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Genetics and Molecular Biology

Print version ISSN 1415-4757On-line version ISSN 1678-4685

Genet. Mol. Biol. vol.31 no.2 São Paulo  2008

https://doi.org/10.1590/S1415-47572008000300022 

PLANT GENETICS
RESEARCH ARTICLE

 

Sequence diversity and copy number variation of Mutator-like transposases in wheat

 

 

Nobuaki AsakuraI; Shinya YoshidaII; Naoki MoriIII; Ichiro OhtsukaI; Chiharu NakamuraIII

ILaboratory of Biology, Faculty of Engineering, Kanagawa University, Yokohama, Japan
IIHyogo Institute of Agriculture, Forestry & Fisheries, Kasai, Japan
IIILaboratory of Plant Genetics, Graduate School of Agricultural Science, Kobe University, Kobe, Japan

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ABSTRACT

Partial transposase-coding sequences of Mutator-like elements (MULEs) were isolated from a wild einkorn wheat, Triticum urartu, by degenerate PCR. The isolated sequences were classified into a MuDR or Class I clade and divided into two distinct subclasses (subclass I and subclass II). The average pair-wise identity between members of both subclasses was 58.8% at the nucleotide sequence level. Sequence diversity of subclass I was larger than that of subclass II. DNA gel blot analysis showed that subclass I was present as low copy number elements in the genomes of all Triticum and Aegilops accessions surveyed, while subclass II was present as high copy number elements. These two subclasses seemed uncapable of recognizing each other for transposition. The number of copies of subclass II elements was much higher in Aegilops with the S, Sl and D genomes and polyploid Triticum species than in diploid Triticum with the A genome, indicating that active transposition occurred in S, Sl and D genomes before polyploidization. DNA gel blot analysis of six species selected from three subfamilies of Poaceae demonstrated that only the tribe Triticeae possessed both subclasses. These results suggest that the differentiation of these two subclasses occurred before or immediately after the establishment of the tribe Triticeae.

Key words: Mutator-like transposase, sequence diversity, copy number variation, Triticum, Aegilops.


 

 

Introduction

The Mutator trait with a high frequency of forward mutations was first identified in a single maize line (Robertson 1978). Like the Ac/Ds and Spm/dSpm systems, Mutator activity is regulated by the two-component system composed of two DNA-type transposable elements, MuDR and Mu (Bennetzen 1996). MuDR is an autonomous element, while Mu is a non-autonomous deletion derivative of MuDR. Mutator-like elements (MULEs) have been identified in diverse plant species including both monocots and dicots (Mao et al. 2000; Yu et al. 2000; Lisch et. al. 2001; Rossi et al. 2001). Transposases sharing a homologous domain with MURA (mudrA product) were also found in prokaryotes (Eisen et al. 1994) and a MULE named Hop has been recently isolated from the fungus, Fusarium oxysporum (Chalvet et al. 2003). It is thus apparent that Mutator composes a superfamily and is widespread.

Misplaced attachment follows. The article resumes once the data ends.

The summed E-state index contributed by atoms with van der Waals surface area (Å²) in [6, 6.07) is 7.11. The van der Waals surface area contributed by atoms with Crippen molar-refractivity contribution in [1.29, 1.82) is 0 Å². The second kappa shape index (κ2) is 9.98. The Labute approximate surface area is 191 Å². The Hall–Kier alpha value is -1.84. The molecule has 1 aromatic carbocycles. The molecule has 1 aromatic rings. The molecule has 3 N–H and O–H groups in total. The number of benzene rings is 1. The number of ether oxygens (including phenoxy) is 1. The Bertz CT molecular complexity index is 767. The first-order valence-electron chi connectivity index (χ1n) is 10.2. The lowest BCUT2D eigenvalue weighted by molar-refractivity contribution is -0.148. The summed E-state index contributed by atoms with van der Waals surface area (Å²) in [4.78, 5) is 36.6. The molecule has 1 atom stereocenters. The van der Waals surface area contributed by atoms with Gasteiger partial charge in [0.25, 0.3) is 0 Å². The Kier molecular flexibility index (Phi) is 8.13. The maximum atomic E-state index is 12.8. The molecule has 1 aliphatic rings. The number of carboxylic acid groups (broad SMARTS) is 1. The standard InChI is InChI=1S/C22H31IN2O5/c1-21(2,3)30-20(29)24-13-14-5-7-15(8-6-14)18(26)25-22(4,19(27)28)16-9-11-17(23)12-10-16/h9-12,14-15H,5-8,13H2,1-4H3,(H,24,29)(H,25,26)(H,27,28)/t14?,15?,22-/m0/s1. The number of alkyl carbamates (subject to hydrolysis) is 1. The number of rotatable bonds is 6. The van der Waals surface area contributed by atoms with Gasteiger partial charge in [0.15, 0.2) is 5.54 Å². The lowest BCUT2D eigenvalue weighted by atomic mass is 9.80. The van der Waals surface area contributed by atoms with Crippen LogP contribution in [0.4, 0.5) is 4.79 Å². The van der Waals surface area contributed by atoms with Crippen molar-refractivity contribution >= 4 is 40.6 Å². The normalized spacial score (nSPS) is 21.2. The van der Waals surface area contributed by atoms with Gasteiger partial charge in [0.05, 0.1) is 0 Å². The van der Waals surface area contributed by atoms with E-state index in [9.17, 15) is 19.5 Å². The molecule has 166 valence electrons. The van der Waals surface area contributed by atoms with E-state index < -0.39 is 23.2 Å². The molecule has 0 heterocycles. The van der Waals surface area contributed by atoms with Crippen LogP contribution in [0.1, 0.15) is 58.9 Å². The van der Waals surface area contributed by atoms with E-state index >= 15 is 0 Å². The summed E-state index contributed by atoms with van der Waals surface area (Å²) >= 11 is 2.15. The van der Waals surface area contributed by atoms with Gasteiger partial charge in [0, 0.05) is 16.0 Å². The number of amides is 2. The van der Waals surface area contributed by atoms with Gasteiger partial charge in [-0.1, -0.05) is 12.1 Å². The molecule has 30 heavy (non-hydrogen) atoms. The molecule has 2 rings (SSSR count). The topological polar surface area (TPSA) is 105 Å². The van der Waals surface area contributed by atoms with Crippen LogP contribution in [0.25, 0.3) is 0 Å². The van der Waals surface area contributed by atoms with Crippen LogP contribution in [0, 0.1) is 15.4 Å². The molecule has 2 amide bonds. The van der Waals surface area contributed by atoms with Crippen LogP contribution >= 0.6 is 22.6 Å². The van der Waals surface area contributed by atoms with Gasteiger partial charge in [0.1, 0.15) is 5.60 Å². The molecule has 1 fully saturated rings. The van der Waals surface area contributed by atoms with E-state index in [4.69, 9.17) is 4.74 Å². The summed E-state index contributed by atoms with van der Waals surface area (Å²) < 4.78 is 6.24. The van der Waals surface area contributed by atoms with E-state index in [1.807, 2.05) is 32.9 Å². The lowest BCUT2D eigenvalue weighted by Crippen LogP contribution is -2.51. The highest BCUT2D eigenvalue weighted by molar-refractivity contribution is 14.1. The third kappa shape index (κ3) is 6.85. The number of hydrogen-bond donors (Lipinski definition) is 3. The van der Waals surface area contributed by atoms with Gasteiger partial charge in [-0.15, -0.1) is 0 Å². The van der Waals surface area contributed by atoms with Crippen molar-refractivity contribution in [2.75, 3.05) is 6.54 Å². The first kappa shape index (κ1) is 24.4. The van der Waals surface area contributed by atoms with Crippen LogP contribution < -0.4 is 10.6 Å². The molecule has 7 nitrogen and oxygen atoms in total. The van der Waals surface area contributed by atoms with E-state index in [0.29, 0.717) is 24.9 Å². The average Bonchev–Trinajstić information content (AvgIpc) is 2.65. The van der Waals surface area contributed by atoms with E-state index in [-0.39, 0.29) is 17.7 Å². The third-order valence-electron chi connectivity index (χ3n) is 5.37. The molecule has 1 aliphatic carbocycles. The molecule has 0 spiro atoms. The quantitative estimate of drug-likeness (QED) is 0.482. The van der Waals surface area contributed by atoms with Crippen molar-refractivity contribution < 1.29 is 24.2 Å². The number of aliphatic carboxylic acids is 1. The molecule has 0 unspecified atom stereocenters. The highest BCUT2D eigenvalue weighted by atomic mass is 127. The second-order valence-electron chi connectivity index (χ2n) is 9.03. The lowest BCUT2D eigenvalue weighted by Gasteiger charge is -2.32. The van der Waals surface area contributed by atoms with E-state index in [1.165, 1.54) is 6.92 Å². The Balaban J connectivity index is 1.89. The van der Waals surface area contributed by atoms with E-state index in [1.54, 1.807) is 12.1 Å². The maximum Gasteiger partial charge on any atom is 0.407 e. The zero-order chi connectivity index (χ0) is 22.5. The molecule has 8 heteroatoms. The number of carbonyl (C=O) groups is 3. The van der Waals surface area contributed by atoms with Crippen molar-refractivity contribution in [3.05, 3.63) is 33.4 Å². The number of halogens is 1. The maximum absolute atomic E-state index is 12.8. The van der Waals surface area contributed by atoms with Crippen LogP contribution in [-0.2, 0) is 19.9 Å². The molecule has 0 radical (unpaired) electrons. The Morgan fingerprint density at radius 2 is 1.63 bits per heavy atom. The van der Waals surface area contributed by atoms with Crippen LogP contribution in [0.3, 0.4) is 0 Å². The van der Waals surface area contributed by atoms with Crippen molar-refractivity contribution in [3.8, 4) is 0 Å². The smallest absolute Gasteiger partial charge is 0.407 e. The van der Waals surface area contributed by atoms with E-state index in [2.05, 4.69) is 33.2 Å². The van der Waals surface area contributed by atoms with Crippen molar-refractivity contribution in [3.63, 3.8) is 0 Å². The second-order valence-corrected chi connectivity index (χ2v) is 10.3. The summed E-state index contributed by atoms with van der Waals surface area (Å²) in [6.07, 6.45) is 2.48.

Molecular features and transposition mechanisms of Mutator have been extensively studied (for reviews see Lisch 2002; Walbot and Rudenko 2002). MuDR is 4.9-kbp long and possesses around 200-bp of terminal inverted repeats (TIRs). During insertion, a 9-bp duplication of the recipient DNA is generated. MuDR carries two genes, mudrA and mudrB. The former encodes the MURA transposase that catalyzes the excision of Mutator (Eisen et al. 1994; Benito and Walbot 1997) and the latter encodes the MURB protein that is proposed to be involved in the reinsertion of Mutator (Lisch et al. 1999; Raizada and Walbot 2000). However, the sequence corresponding to mudrB has only been identified in the genus Zea so far (Lisch et al. 1995; Walbot and Rudenko 2002). Transposition activity of Mutator was differentially regulated in somatic and germinal tissues (Lisch et al. 1995; Raizada et al. 2001). Mutator had a cut-and-paste mechanism in somatic tissues, while it appeared to transpose either by a gap-repair mechanism or by a semi-conservative and duplicative transposition mechanism in germinal tissues. Consequently, numerous copies of Mutator can be accumulated in a given genome.